Trump Jr.'s Russia emails could trigger probe under election law

NEW YORK, July 11 (Reuters) - Donald Trump Jr.'s meeting with a woman he was told was a Russian government lawyer who had incriminating information about Democratic candidate Hillary Clinton that could help his father's presidential campaign could lead investigators to probe whether he violated U.S. election law, experts said.

Trump Jr. met the woman, lawyer Natalia Veselnitskaya, on June 9, 2016, after an email exchange with an intermediary.

The emails, tweeted by Trump Jr. on Tuesday, could provide material for Special Counsel Robert Mueller's probe into possible collusion between the Trump campaign and Russia during the 2016 presidential election.

In one of the emails dated June 3, 2016, Trump Jr. wrote: "If it's what you say I love it." He released the tweets after the New York Times said it planned to write about their contents and sought his comment.

Trump Jr. said in his tweets that nothing came of the meeting. Veselnitskaya told NBC News early on Tuesday she was not affiliated with the Russian government and had passed no information.

"In retrospect, I probably would have done things a little differently," Trump Jr. said in an interview on Fox News. "For me, this was opposition research."

Collusion itself is not an actual crime under the U.S. criminal code, so prosecutors would look to see if Trump Jr.'s conduct ran afoul of a specific law, legal experts said.

Moscow has denied interference in the U.S. election, and President Donald Trump has said his campaign did not collude with Russia.

Alan Futerfas, Trump Jr.'s lawyer, did not respond to a request for comment. A spokesman for Mueller declined to comment.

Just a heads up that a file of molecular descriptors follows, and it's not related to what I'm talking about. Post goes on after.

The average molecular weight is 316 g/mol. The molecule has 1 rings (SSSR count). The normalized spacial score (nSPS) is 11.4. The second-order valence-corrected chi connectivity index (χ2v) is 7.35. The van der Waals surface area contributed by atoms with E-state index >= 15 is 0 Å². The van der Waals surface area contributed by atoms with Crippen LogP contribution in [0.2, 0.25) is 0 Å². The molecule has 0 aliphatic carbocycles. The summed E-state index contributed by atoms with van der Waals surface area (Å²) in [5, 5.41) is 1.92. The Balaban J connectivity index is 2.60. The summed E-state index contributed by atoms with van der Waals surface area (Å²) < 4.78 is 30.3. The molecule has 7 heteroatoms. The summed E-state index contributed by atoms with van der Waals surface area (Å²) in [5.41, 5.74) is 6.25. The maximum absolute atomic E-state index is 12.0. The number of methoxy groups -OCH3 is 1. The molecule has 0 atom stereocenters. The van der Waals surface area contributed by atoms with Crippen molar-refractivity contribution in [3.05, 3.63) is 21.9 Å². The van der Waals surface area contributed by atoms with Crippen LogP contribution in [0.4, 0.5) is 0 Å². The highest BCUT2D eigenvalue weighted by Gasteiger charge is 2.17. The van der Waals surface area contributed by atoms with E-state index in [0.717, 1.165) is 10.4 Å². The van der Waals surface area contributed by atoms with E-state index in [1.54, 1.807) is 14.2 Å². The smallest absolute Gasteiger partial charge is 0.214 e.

RELATED: Politicians, pundits sound off on Donald Trump Jr.'s emails

21 PHOTOS
Politicians, pundits sound off on Donald Trump Jr.'s emails
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Politicians, pundits sound off on Donald Trump Jr.'s emails
If this isn't treasonous, I'm not sure what is. https://t.co/QrBaaf4psM
Is this Hillary Collusion?? https://t.co/JMX4kqIbt7
Quick reminder: something doesn't have to be illegal for it to be foolish, wrong and un-American. @DonaldJTrumpJr https://t.co/nnWxmryCKV
.@LindseyGrahamSC on CNN: I know Don Jr and Jared Kushner are new to politics but this is going to require a lot of questions to be answered
.@realDonaldTrump’s son & aides met w/ Russian agent to influence our election. That is a fact.… https://t.co/Enf0NK8AGj
.@MerriamWebster definition of #collusion: secret agreement or cooperation especially for an illegal or deceitful p… https://t.co/Rqo26PD5Xw
Liberal media in a frenzy because Donald Trump Jr released all his emails. Should've just deleted them. We know that's fine with them!
What seems interesting: Email tells Trump Jr. the effort is part of Russia government's efforts to help Trump. He doesn't ask questions.
"On its face, this email chain is proof of a willingness expressed by @DonaldJTrumpJr to collude with Russia" --@JakeTapper on @CNN
So...this is it right?
I consider my friend @DonaldJTrumpJr a honorable man in every sense of the word . 🇺🇸✌️